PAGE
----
Menu
Share
Share this story
Close X
 
Switch to Desktop Site

Grandparents are helping grandchildren more with school, says study

Grandparents are spending billions of dollars on their grandchildren's educations each year. Here are a few tips grandparents should keep in mind if they're heavily involved with school.

Image

Grandparents supporting their grandkids extends beyond the fiscal realm. The Hirtles, here seen reading to their grandkids in Temple, Texas, April 11, 2003, have a son-in-law who was deployed to Iraq, which has led to the couple spending more time with their grandchildren.

The Christian Science Monitor/Robert Harbison

About these ads

Grandparents dote on their grandchildren to the tune of about $52 billion each year, the bulk of which — $32 billion — goes to school tuition and other education costs, according to “The Grandparent Economy,” a study by American Demographics founder Peter Francese.

It follows, then, that they would want a say in that education. A growing number of grandparents are helping with class projects, checking homework, even attending parent-teacher conferences, says Cheri Burcham, a family life educator at the University of Illinois Extension.

“Their top concern is helping their grandkids succeed in school and advocating for them with their teachers,” says Burcham.

Marry that information to the fact that 5.4 million American children are being raised by their grandparents, according to 2010 Census figures, and you have a national portrait that looks a lot different from the back-to-school ads.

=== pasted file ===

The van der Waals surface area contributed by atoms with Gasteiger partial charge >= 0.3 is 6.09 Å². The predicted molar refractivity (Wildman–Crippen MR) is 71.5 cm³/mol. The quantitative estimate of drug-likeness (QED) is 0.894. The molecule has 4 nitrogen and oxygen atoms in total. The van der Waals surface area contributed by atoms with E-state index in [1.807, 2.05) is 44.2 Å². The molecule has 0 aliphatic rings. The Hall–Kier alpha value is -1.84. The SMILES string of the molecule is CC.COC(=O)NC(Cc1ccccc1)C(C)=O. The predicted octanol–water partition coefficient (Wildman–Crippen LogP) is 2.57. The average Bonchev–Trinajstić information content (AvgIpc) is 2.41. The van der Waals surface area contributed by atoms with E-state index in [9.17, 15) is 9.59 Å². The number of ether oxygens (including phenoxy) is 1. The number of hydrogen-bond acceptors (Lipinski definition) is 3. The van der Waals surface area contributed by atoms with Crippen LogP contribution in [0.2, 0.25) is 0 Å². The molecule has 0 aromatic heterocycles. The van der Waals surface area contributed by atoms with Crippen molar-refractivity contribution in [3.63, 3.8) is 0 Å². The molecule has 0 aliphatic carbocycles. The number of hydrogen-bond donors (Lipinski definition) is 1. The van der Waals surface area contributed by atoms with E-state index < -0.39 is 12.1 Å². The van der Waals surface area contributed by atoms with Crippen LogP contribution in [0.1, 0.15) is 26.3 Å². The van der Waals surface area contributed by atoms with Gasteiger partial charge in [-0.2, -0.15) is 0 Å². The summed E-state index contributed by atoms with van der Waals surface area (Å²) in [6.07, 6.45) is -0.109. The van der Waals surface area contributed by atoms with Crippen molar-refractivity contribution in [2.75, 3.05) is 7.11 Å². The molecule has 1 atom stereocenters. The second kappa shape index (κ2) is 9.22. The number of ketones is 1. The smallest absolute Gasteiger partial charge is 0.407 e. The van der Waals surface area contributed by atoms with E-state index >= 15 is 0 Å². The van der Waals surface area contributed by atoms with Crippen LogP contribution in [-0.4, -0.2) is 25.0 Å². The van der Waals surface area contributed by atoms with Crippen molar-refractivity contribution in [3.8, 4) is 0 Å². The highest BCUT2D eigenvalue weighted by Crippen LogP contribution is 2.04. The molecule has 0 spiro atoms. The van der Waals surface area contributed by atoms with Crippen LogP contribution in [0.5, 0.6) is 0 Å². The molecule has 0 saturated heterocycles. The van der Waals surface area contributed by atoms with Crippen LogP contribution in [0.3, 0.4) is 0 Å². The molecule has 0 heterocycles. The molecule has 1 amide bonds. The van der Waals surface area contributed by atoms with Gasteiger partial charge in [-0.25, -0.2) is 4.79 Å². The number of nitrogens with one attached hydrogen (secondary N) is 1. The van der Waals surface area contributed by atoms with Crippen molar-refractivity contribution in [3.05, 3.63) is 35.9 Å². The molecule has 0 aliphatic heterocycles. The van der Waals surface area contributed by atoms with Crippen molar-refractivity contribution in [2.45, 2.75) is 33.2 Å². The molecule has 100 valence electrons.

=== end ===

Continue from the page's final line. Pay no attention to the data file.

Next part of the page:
With the right approach, this dynamic can benefit all parties. Experts say grandparents should keep the following in mind as the new school year marches on.

Ask, don’t tell. “Ask questions rather than giving answers,” says Mount Sinai School of Medicine psychiatry professor Georgia Witkin, author of “The Modern Grandparent’s Handbook: The Ultimate Guide to the New Rules of Grandparenting” (NAL Trade). “The parents may be feeling somewhat guilty that they’re not able to do more, and you really have to be sensitive to your son’s or daughter’s feelings. ‘Would you like me to talk to the teacher, or is that something you’d prefer to do?’ ‘Would it be helpful if I go to the parent-teacher conference?’ Constantly let them know you see them as the parents.”

Next

Page:   1   |   2


Follow Stories Like This
Get the Monitor stories you care about delivered to your inbox.

Loading...